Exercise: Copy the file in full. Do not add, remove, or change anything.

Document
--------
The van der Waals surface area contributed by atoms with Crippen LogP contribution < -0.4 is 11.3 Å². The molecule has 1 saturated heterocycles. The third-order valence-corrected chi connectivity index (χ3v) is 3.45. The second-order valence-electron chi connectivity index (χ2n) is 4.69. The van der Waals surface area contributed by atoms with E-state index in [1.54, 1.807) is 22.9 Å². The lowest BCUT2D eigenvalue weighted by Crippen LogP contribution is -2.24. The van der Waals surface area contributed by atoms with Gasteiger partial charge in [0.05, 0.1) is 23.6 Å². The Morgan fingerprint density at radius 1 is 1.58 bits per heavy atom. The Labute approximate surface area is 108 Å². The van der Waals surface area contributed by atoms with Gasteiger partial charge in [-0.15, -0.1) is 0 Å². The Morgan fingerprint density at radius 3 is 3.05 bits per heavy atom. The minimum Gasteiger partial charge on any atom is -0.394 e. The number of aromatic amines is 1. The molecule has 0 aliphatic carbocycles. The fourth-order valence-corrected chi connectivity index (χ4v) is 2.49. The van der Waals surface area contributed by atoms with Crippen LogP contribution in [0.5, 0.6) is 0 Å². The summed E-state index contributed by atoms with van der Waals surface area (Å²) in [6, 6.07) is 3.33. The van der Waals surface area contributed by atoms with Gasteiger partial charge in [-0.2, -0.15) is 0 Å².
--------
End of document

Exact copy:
The van der Waals surface area contributed by atoms with Crippen LogP contribution < -0.4 is 11.3 Å². The molecule has 1 saturated heterocycles. The third-order valence-corrected chi connectivity index (χ3v) is 3.45. The second-order valence-electron chi connectivity index (χ2n) is 4.69. The van der Waals surface area contributed by atoms with E-state index in [1.54, 1.807) is 22.9 Å². The lowest BCUT2D eigenvalue weighted by Crippen LogP contribution is -2.24. The van der Waals surface area contributed by atoms with Gasteiger partial charge in [0.05, 0.1) is 23.6 Å². The Morgan fingerprint density at radius 1 is 1.58 bits per heavy atom. The Labute approximate surface area is 108 Å². The van der Waals surface area contributed by atoms with Gasteiger partial charge in [-0.15, -0.1) is 0 Å². The Morgan fingerprint density at radius 3 is 3.05 bits per heavy atom. The minimum Gasteiger partial charge on any atom is -0.394 e. The number of aromatic amines is 1. The molecule has 0 aliphatic carbocycles. The fourth-order valence-corrected chi connectivity index (χ4v) is 2.49. The van der Waals surface area contributed by atoms with Crippen LogP contribution in [0.5, 0.6) is 0 Å². The summed E-state index contributed by atoms with van der Waals surface area (Å²) in [6, 6.07) is 3.33. The van der Waals surface area contributed by atoms with Gasteiger partial charge in [-0.2, -0.15) is 0 Å².